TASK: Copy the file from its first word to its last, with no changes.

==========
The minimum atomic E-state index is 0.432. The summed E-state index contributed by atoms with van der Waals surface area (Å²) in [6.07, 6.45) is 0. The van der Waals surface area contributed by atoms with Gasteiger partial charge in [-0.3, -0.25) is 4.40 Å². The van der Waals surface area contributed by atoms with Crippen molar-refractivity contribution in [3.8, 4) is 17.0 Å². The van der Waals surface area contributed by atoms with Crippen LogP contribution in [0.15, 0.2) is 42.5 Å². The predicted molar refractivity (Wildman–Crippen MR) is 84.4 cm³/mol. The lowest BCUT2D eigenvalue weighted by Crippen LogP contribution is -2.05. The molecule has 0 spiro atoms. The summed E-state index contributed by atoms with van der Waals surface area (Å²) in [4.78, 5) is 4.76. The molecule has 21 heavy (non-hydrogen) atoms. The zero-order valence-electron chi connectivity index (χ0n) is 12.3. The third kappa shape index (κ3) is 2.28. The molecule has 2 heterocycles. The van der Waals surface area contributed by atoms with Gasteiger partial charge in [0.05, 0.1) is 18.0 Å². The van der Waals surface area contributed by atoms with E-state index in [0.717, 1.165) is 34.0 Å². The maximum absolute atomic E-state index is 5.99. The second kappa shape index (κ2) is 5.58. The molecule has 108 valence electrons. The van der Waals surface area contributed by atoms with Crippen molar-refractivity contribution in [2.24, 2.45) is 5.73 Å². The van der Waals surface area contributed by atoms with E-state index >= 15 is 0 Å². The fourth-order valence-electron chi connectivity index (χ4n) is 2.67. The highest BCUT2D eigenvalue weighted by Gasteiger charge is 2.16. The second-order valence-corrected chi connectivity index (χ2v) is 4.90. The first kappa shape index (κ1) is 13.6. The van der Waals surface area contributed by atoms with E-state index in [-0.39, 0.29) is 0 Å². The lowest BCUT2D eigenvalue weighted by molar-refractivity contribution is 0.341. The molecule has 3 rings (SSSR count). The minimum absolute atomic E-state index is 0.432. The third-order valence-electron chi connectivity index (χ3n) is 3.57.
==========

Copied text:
The minimum atomic E-state index is 0.432. The summed E-state index contributed by atoms with van der Waals surface area (Å²) in [6.07, 6.45) is 0. The van der Waals surface area contributed by atoms with Gasteiger partial charge in [-0.3, -0.25) is 4.40 Å². The van der Waals surface area contributed by atoms with Crippen molar-refractivity contribution in [3.8, 4) is 17.0 Å². The van der Waals surface area contributed by atoms with Crippen LogP contribution in [0.15, 0.2) is 42.5 Å². The predicted molar refractivity (Wildman–Crippen MR) is 84.4 cm³/mol. The lowest BCUT2D eigenvalue weighted by Crippen LogP contribution is -2.05. The molecule has 0 spiro atoms. The summed E-state index contributed by atoms with van der Waals surface area (Å²) in [4.78, 5) is 4.76. The molecule has 21 heavy (non-hydrogen) atoms. The zero-order valence-electron chi connectivity index (χ0n) is 12.3. The third kappa shape index (κ3) is 2.28. The molecule has 2 heterocycles. The van der Waals surface area contributed by atoms with Gasteiger partial charge in [0.05, 0.1) is 18.0 Å². The van der Waals surface area contributed by atoms with E-state index in [0.717, 1.165) is 34.0 Å². The maximum absolute atomic E-state index is 5.99. The second kappa shape index (κ2) is 5.58. The molecule has 108 valence electrons. The van der Waals surface area contributed by atoms with Crippen molar-refractivity contribution in [2.24, 2.45) is 5.73 Å². The van der Waals surface area contributed by atoms with E-state index >= 15 is 0 Å². The fourth-order valence-electron chi connectivity index (χ4n) is 2.67. The highest BCUT2D eigenvalue weighted by Gasteiger charge is 2.16. The second-order valence-corrected chi connectivity index (χ2v) is 4.90. The first kappa shape index (κ1) is 13.6. The van der Waals surface area contributed by atoms with E-state index in [-0.39, 0.29) is 0 Å². The lowest BCUT2D eigenvalue weighted by molar-refractivity contribution is 0.341. The molecule has 3 rings (SSSR count). The minimum absolute atomic E-state index is 0.432. The third-order valence-electron chi connectivity index (χ3n) is 3.57.